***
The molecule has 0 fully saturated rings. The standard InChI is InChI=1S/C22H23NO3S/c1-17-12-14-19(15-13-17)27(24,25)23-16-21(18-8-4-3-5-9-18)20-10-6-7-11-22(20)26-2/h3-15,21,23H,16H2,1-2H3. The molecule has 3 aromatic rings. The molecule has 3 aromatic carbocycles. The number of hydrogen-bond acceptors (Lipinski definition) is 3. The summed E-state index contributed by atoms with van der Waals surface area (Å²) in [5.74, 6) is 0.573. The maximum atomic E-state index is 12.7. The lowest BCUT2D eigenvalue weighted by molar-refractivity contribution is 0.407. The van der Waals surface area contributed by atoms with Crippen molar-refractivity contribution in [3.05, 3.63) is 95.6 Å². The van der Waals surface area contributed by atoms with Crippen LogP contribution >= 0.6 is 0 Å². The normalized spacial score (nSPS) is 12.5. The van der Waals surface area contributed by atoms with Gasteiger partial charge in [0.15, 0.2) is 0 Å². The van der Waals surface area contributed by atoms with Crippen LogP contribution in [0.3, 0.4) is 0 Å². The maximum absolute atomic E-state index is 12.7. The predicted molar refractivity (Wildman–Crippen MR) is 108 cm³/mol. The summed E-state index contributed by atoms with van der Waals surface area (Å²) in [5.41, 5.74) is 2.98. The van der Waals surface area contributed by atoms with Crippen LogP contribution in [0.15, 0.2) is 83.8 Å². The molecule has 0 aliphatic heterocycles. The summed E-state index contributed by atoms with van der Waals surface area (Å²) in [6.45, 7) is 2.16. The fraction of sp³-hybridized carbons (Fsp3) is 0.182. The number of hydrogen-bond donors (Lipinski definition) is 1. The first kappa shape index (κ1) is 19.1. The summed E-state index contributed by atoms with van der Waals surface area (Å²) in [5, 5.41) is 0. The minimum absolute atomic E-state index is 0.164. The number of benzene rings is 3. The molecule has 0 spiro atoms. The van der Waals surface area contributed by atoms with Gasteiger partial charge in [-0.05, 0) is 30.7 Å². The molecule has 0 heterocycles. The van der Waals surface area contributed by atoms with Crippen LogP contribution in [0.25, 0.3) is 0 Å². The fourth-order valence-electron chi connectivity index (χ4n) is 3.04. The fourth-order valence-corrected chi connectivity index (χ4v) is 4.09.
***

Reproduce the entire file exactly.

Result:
The molecule has 0 fully saturated rings. The standard InChI is InChI=1S/C22H23NO3S/c1-17-12-14-19(15-13-17)27(24,25)23-16-21(18-8-4-3-5-9-18)20-10-6-7-11-22(20)26-2/h3-15,21,23H,16H2,1-2H3. The molecule has 3 aromatic rings. The molecule has 3 aromatic carbocycles. The number of hydrogen-bond acceptors (Lipinski definition) is 3. The summed E-state index contributed by atoms with van der Waals surface area (Å²) in [5.74, 6) is 0.573. The maximum atomic E-state index is 12.7. The lowest BCUT2D eigenvalue weighted by molar-refractivity contribution is 0.407. The van der Waals surface area contributed by atoms with Crippen molar-refractivity contribution in [3.05, 3.63) is 95.6 Å². The van der Waals surface area contributed by atoms with Crippen LogP contribution >= 0.6 is 0 Å². The normalized spacial score (nSPS) is 12.5. The van der Waals surface area contributed by atoms with Gasteiger partial charge in [0.15, 0.2) is 0 Å². The van der Waals surface area contributed by atoms with Crippen LogP contribution in [0.3, 0.4) is 0 Å². The maximum absolute atomic E-state index is 12.7. The predicted molar refractivity (Wildman–Crippen MR) is 108 cm³/mol. The summed E-state index contributed by atoms with van der Waals surface area (Å²) in [5.41, 5.74) is 2.98. The van der Waals surface area contributed by atoms with Crippen LogP contribution in [0.15, 0.2) is 83.8 Å². The molecule has 0 aliphatic heterocycles. The summed E-state index contributed by atoms with van der Waals surface area (Å²) in [6.45, 7) is 2.16. The fraction of sp³-hybridized carbons (Fsp3) is 0.182. The number of hydrogen-bond donors (Lipinski definition) is 1. The first kappa shape index (κ1) is 19.1. The summed E-state index contributed by atoms with van der Waals surface area (Å²) in [5, 5.41) is 0. The minimum absolute atomic E-state index is 0.164. The number of benzene rings is 3. The molecule has 0 spiro atoms. The van der Waals surface area contributed by atoms with Gasteiger partial charge in [-0.05, 0) is 30.7 Å². The molecule has 0 heterocycles. The van der Waals surface area contributed by atoms with Crippen LogP contribution in [0.25, 0.3) is 0 Å². The fourth-order valence-electron chi connectivity index (χ4n) is 3.04. The fourth-order valence-corrected chi connectivity index (χ4v) is 4.09.